Dr. Martin Luther King, Jr. Videos
On the third Monday of every January, The United States pauses to remember Rev. Dr. Martin Luther King, Jr., civil rights leader and minister. Martin Luther King, Jr. Day honors his legacy and work, as well as shines a light on civil rights. President Ronald Reagan signed the bill creating Martin Luther King, Jr. Day, which is a federal holiday, in 1983. The third Monday was chosen because MLK was born on January 15, 1929.
If you’re looking for free resources to teach your children about Dr. Martin Luther King, Jr. this MLK Day, or any time of year, you’ve come to the right place! Below are free videos, mostly on YouTube, that teach about MLK:
Videos for All Ages
Our Friend Martin – Animated movie featuring two teens who travel through time, meeting Dr. King at several points during his life. One hour long.
Dr. Martin Luther King, Jr: Biography for Children, American History for Kids – Short biography about the life and work of Dr. Martin Luther King, Jr.
MLK- The King and His Dream – Short animated video about the life of Dr. Martin Luther King, Jr.
The Life of Dr. Martin Luther King, Jr. – MLK Day! – 10-minute video using animation, music, and narration to teach about MLK.
Martin Luther King, Jr. – Minister & Civil Rights Activist – A short biographical video about MLK’s life and work for civil rights.
The Story of Martin Luther King Jr. by Kid President – A kid tells viewers about Martin Luther King, Jr. in this video geared toward young children.
Martin Luther King Jr. for Kids – Biographical video from Homeschool Pop created to give younger children an overview of MLK’s life.
The Legacy of Dr. Martin Luther King Jr. – BrainPOP provides an introduction to the civil rights movement and an overview of MLK’s life.
Martin Luther King, Jr. For Kids | Song & Rap – Learn about Martin Luther King, Jr. with this catchy song.
Videos for Older Children & Teens
Martin Luther King, Jr. – The Man and the Dream – An hour-long documentary about MLK.
Martin Luther King Insight – An early 1960’s television interview with MLK.
Martin Luther King, Jr.’s “I Have A Dream” Speech – Short video exploring the political and social context behind this famous speech.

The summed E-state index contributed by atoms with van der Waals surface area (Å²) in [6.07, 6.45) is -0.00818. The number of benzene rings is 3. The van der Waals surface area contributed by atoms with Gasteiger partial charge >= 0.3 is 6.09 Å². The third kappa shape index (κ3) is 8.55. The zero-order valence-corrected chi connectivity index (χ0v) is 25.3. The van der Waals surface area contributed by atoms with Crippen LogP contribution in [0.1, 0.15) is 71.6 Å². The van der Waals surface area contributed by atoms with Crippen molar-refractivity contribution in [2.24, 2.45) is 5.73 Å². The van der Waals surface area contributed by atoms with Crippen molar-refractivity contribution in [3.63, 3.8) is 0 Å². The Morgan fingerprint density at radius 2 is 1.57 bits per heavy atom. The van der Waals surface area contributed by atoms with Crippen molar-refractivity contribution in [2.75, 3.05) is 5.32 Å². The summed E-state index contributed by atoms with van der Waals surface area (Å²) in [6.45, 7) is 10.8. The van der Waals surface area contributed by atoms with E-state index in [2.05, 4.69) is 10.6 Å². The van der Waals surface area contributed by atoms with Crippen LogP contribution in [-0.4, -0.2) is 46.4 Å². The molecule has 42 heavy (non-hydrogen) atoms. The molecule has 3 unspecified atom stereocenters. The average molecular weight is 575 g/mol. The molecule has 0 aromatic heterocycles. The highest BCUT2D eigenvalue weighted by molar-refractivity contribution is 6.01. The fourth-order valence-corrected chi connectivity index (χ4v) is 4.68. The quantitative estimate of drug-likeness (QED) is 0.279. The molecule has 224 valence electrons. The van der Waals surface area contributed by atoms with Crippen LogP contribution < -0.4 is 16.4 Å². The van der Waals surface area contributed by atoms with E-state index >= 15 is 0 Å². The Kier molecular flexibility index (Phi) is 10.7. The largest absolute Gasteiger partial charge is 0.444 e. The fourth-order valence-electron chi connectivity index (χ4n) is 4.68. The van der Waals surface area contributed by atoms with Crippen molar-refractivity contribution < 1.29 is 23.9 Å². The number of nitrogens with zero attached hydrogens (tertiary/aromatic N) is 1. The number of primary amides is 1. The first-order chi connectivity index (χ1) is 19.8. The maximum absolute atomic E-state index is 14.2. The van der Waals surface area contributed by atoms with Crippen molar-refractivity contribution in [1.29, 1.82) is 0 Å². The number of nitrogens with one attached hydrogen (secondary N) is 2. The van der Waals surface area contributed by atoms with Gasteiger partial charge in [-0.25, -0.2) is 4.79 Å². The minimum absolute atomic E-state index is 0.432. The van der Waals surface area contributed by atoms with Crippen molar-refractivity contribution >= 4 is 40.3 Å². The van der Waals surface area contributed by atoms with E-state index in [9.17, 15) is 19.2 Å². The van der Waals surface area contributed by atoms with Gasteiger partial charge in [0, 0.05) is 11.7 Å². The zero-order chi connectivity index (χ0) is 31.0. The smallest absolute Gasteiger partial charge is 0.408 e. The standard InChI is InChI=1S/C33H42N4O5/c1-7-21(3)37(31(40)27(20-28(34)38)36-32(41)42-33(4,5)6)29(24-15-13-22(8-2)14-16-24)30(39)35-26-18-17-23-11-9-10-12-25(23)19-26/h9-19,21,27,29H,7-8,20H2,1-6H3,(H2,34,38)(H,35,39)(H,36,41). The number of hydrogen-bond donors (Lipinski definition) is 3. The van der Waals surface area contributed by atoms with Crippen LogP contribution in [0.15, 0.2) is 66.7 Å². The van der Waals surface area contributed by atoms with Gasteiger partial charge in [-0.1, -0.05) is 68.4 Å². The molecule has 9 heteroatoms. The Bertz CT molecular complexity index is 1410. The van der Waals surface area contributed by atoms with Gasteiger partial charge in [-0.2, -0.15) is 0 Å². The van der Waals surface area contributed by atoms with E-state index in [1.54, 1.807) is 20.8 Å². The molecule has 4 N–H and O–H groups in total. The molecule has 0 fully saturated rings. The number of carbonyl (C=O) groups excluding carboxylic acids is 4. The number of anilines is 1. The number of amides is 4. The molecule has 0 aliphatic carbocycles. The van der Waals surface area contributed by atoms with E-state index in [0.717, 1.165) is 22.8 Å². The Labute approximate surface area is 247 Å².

Martin Luther King Story – One hour documentary about the life and work of Martin Luther King, Jr.
Martin Luther King Jr. – Animated History – This 5-minute long video gives a brief overview of MLK’s life and accomplishments.
Picture Book Read Alouds
These videos of picture books being read aloud are an excellent way to teach young children about Martin Luther King, Jr., but they may also be enjoyed by kids of all ages.
Martin´s Big Words – The Life of Martin Luther King, Jr. by Doreen Rappaport
I Am Martin Luther King, Jr. by Brad Meltzer
A Picture Book of Dr. Martin Luther King, Jr. by David Adler
The Story of Martin Luther King Jr. by Johnny Ray Moore
My Daddy, Dr. Martin Luther King Jr. by Martin Luther King III
When Martin Luther King Jr. Wore Roller Skates by Mark Andrew Weakland
Happy Birthday, Martin Luther King by Jean Marzollo
Martin Luther King, Jr. and the March on Washington by Frances E. Ruffin
My Dream of Martin Luther King by Faith Ringgold
What better way to learn about the Martian Luther King, Jr. and his contribution to the civil rights movement than through his own words? Here are full-length videos of some of his most famous speeches:
I Have a Dream – Delivered on August 28th, 1963 at the Lincoln Memorial in Washington D.C.
Rise Up and Say, I am Somebody – Speech given to students in Cleveland, Ohio on April 26, 1967.
Our God is Marching On (How Long, Not Long) – Delivered at the conclusion of the march from Selma to Montgomery, Alabama on March 25, 1965.
The Other America – Given on April 14, 1967, at Stanford University in California.
Eulogy for the Martyred Children – Delivered in Birmingham, AL, on September 15, 1963, at the funeral service for three of the children killed in the 16th Street Baptist Church bombing.
Love Your Enemies – Sermon at Dexter Avenue Baptist Church in Montgomery, AL, on November 17, 1957.
Where Do We Go From Here? – Delivered at the Southern Christian Leadership Conference (SCLC) convention in Atlanta, Georgia, on August 16, 1967.
Nobel Peace Prize Acceptance Speech – Given at the University of Oslo in Norway on December 10, 1964.
I’ve Been to the Mountaintop – Delivered at the Mason Temple in Memphis, Tennessee on the night before his assignation, April 3rd, 1968.
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